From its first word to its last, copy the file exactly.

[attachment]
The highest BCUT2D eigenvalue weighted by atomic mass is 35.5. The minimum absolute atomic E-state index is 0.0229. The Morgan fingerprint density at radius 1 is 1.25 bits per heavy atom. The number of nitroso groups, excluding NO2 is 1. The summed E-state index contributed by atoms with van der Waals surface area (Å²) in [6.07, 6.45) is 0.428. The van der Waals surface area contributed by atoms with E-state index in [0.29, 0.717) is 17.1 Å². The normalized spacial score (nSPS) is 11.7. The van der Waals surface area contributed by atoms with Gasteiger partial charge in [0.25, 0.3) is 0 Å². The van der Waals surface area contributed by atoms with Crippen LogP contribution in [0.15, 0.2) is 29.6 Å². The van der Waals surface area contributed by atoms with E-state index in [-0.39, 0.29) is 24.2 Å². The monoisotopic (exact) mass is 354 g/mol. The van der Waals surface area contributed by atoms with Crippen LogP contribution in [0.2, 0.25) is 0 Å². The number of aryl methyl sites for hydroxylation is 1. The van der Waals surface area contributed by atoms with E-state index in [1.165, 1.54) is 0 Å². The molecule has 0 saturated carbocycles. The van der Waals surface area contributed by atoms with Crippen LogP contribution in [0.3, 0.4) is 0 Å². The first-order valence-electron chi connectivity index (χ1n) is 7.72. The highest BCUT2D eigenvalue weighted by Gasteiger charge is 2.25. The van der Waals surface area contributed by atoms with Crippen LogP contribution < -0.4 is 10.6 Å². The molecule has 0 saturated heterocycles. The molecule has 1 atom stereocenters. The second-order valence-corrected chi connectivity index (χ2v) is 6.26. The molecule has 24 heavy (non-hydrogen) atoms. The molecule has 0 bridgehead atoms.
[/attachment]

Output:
The highest BCUT2D eigenvalue weighted by atomic mass is 35.5. The minimum absolute atomic E-state index is 0.0229. The Morgan fingerprint density at radius 1 is 1.25 bits per heavy atom. The number of nitroso groups, excluding NO2 is 1. The summed E-state index contributed by atoms with van der Waals surface area (Å²) in [6.07, 6.45) is 0.428. The van der Waals surface area contributed by atoms with E-state index in [0.29, 0.717) is 17.1 Å². The normalized spacial score (nSPS) is 11.7. The van der Waals surface area contributed by atoms with Gasteiger partial charge in [0.25, 0.3) is 0 Å². The van der Waals surface area contributed by atoms with Crippen LogP contribution in [0.15, 0.2) is 29.6 Å². The van der Waals surface area contributed by atoms with E-state index in [-0.39, 0.29) is 24.2 Å². The monoisotopic (exact) mass is 354 g/mol. The van der Waals surface area contributed by atoms with Crippen LogP contribution in [0.2, 0.25) is 0 Å². The number of aryl methyl sites for hydroxylation is 1. The van der Waals surface area contributed by atoms with E-state index in [1.165, 1.54) is 0 Å². The molecule has 0 saturated carbocycles. The van der Waals surface area contributed by atoms with Crippen LogP contribution in [0.3, 0.4) is 0 Å². The first-order valence-electron chi connectivity index (χ1n) is 7.72. The highest BCUT2D eigenvalue weighted by Gasteiger charge is 2.25. The van der Waals surface area contributed by atoms with Crippen LogP contribution < -0.4 is 10.6 Å². The molecule has 0 saturated heterocycles. The molecule has 1 atom stereocenters. The second-order valence-corrected chi connectivity index (χ2v) is 6.26. The molecule has 24 heavy (non-hydrogen) atoms. The molecule has 0 bridgehead atoms.